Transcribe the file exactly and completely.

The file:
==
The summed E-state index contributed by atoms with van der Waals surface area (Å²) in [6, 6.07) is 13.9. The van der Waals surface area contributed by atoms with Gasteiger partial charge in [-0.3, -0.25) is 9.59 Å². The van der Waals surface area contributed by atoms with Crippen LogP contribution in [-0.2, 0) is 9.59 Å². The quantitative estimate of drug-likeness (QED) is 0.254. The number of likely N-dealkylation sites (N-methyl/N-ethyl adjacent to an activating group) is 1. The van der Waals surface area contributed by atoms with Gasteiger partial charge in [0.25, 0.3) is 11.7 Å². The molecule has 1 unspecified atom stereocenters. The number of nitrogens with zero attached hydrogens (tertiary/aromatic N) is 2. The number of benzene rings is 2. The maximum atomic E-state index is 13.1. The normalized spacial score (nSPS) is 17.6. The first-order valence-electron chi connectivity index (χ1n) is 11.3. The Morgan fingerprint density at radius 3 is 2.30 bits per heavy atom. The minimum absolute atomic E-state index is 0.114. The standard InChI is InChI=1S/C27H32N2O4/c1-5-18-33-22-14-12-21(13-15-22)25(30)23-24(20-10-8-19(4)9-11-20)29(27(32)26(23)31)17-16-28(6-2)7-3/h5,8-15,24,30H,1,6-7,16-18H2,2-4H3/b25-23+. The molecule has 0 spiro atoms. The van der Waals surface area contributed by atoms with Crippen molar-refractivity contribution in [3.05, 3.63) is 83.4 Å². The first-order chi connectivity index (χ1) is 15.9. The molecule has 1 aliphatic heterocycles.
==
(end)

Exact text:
The summed E-state index contributed by atoms with van der Waals surface area (Å²) in [6, 6.07) is 13.9. The van der Waals surface area contributed by atoms with Gasteiger partial charge in [-0.3, -0.25) is 9.59 Å². The van der Waals surface area contributed by atoms with Crippen LogP contribution in [-0.2, 0) is 9.59 Å². The quantitative estimate of drug-likeness (QED) is 0.254. The number of likely N-dealkylation sites (N-methyl/N-ethyl adjacent to an activating group) is 1. The van der Waals surface area contributed by atoms with Gasteiger partial charge in [0.25, 0.3) is 11.7 Å². The molecule has 1 unspecified atom stereocenters. The number of nitrogens with zero attached hydrogens (tertiary/aromatic N) is 2. The number of benzene rings is 2. The maximum atomic E-state index is 13.1. The normalized spacial score (nSPS) is 17.6. The first-order valence-electron chi connectivity index (χ1n) is 11.3. The Morgan fingerprint density at radius 3 is 2.30 bits per heavy atom. The minimum absolute atomic E-state index is 0.114. The standard InChI is InChI=1S/C27H32N2O4/c1-5-18-33-22-14-12-21(13-15-22)25(30)23-24(20-10-8-19(4)9-11-20)29(27(32)26(23)31)17-16-28(6-2)7-3/h5,8-15,24,30H,1,6-7,16-18H2,2-4H3/b25-23+. The molecule has 0 spiro atoms. The van der Waals surface area contributed by atoms with Crippen molar-refractivity contribution in [3.05, 3.63) is 83.4 Å². The first-order chi connectivity index (χ1) is 15.9. The molecule has 1 aliphatic heterocycles.